History made as Obama sworn in

A boy eats an ice cream next to a poster of U.S. President-elect Barack Obama, in Kenya's western town of Kisumu, 355km (220 miles) west of the capital Nairobi, January 19, 2009. PHOTO/ REUTERS

What you need to know:

  • President-elect scores highly in popularity vote on eve of inauguration

History will be made on Tuesday when Mr Barack Obama becomes the first African-American to be sworn in as President of America.

Mr Obama, whose father was from Kenya, beat Republican candidate John McCain to become the 44th US President.

He will take the oath of office at noon (American time) to replace Mr George W. Bush who has served his final four-year term.

Mr Obama’s leadership rating hit the highest mark for a president-elect in nearly three decades, according to a new poll released on Monday.

Seventy-six per cent of Americans polled by CNN said Mr Obama was a “strong and decisive” leader.

That’s the best number an incoming president has got on that dimension since Ronald Reagan took office in 1981, said CNN polling director Keating Holland.

The rating is also as high as current president George W. Bush’s rating after September 11 attacks.

Mr Obama easily beat the numbers that both presidents Bush and Bill Clinton got at the start of their first terms in office.

Just six in 10 felt that President Bush was a strong leader when he took office in 2001.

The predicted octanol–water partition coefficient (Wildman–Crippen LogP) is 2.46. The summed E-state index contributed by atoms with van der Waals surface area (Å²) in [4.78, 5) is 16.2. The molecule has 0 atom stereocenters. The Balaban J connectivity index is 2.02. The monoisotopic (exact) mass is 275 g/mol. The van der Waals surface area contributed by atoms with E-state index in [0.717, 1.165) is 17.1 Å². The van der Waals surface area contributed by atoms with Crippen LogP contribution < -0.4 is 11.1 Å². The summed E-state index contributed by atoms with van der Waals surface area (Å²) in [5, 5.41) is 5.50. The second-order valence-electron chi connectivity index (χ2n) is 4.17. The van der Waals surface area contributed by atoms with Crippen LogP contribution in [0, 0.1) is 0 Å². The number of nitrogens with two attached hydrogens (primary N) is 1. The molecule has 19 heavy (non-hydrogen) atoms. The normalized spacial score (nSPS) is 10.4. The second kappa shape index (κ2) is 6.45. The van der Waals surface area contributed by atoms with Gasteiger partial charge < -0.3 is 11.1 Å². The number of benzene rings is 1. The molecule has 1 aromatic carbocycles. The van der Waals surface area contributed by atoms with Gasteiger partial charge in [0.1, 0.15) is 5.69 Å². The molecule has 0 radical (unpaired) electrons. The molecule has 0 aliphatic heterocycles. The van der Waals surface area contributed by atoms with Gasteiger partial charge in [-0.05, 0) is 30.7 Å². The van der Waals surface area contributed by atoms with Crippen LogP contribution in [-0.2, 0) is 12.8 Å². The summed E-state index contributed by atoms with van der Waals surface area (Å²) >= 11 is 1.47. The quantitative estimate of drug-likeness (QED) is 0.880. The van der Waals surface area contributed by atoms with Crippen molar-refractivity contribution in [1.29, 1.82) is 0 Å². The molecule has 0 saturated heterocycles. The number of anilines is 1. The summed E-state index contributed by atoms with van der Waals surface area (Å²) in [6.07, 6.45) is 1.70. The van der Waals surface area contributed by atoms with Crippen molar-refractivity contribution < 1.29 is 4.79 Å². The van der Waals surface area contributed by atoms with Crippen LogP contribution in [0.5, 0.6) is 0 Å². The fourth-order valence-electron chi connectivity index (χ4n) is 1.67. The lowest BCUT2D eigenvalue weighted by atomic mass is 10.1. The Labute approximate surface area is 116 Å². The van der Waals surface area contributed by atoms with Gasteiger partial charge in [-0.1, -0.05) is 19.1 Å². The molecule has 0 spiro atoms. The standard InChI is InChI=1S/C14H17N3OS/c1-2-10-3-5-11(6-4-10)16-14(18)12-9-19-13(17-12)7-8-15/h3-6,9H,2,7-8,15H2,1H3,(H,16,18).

After the September 11 attacks, that number rose to three in four.

Sixty-seven per cent thought Bill Clinton was a strong leader when he took office in January 1993.

Eighty per cent of those surveyed said Obama inspires confidence, can get things done and is tough enough to be president, the three characteristics Americans look for in a leader.

He also got higher marks than Bush did in 2001 on honesty, values, issues, management abilities and compassion.

Security apparatus

The CNN survey was conducted between December 19 and 21, with 1,013 adult Americans questioned through the telephone.

In fact, the order to install a tightened and sophisticated security apparatus, unseen even in recent presidential inaugurations, came directly from the highest level of the US government.

On January 13, outgoing US President George W. Bush declared a state of emergency for the capital city from Jan. 17 to 21, when a series of celebration events are being held.

The declaration facilitated federal help for the Washington DC municipal government to handle security issues during the inauguration days.

So far, $15 million of federal funds have been transferred to the municipal government for that purpose, with more expected.

It is in addition to another $15 million that Congress set aside for the Washington inauguration security costs.

In another rarely seen move, the Bush administration designated Obama’s inauguration as a National Special Security Event, which put the US Secret Service in a position to lead all the other agencies to execute security plans.